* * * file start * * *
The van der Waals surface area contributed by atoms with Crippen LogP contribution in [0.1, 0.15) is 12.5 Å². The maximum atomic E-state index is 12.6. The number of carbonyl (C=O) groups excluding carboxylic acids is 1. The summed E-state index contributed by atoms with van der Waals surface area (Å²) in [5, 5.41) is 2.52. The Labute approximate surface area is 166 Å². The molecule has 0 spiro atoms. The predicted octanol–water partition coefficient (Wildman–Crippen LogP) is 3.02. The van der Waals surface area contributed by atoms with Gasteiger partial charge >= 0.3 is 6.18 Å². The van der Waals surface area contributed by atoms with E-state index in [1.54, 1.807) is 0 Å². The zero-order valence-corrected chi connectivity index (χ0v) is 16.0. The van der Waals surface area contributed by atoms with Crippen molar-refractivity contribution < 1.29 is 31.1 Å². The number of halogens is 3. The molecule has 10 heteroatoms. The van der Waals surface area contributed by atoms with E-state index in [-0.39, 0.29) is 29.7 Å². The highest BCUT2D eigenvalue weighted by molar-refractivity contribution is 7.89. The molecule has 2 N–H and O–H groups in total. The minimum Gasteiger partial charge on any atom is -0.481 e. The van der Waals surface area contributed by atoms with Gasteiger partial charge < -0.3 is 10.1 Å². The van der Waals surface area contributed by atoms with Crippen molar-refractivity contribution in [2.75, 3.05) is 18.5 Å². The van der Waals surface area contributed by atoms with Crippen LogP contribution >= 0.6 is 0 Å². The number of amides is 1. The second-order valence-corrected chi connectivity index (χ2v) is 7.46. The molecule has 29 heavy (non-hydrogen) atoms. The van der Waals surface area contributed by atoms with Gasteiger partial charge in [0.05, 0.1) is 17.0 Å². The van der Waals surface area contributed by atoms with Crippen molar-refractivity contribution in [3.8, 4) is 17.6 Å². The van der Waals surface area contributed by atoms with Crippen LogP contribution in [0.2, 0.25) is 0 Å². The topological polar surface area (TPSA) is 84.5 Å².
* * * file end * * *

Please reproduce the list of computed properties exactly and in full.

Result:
The van der Waals surface area contributed by atoms with Crippen LogP contribution in [0.1, 0.15) is 12.5 Å². The maximum atomic E-state index is 12.6. The number of carbonyl (C=O) groups excluding carboxylic acids is 1. The summed E-state index contributed by atoms with van der Waals surface area (Å²) in [5, 5.41) is 2.52. The Labute approximate surface area is 166 Å². The molecule has 0 spiro atoms. The predicted octanol–water partition coefficient (Wildman–Crippen LogP) is 3.02. The van der Waals surface area contributed by atoms with Gasteiger partial charge >= 0.3 is 6.18 Å². The van der Waals surface area contributed by atoms with E-state index in [1.54, 1.807) is 0 Å². The zero-order valence-corrected chi connectivity index (χ0v) is 16.0. The van der Waals surface area contributed by atoms with Crippen molar-refractivity contribution < 1.29 is 31.1 Å². The number of halogens is 3. The molecule has 10 heteroatoms. The van der Waals surface area contributed by atoms with E-state index in [-0.39, 0.29) is 29.7 Å². The highest BCUT2D eigenvalue weighted by molar-refractivity contribution is 7.89. The molecule has 2 N–H and O–H groups in total. The minimum Gasteiger partial charge on any atom is -0.481 e. The van der Waals surface area contributed by atoms with Gasteiger partial charge < -0.3 is 10.1 Å². The van der Waals surface area contributed by atoms with Crippen molar-refractivity contribution in [2.75, 3.05) is 18.5 Å². The van der Waals surface area contributed by atoms with Crippen LogP contribution >= 0.6 is 0 Å². The number of amides is 1. The second-order valence-corrected chi connectivity index (χ2v) is 7.46. The molecule has 29 heavy (non-hydrogen) atoms. The van der Waals surface area contributed by atoms with Gasteiger partial charge in [0.05, 0.1) is 17.0 Å². The van der Waals surface area contributed by atoms with Crippen molar-refractivity contribution in [3.8, 4) is 17.6 Å². The van der Waals surface area contributed by atoms with Crippen LogP contribution in [0.2, 0.25) is 0 Å². The topological polar surface area (TPSA) is 84.5 Å².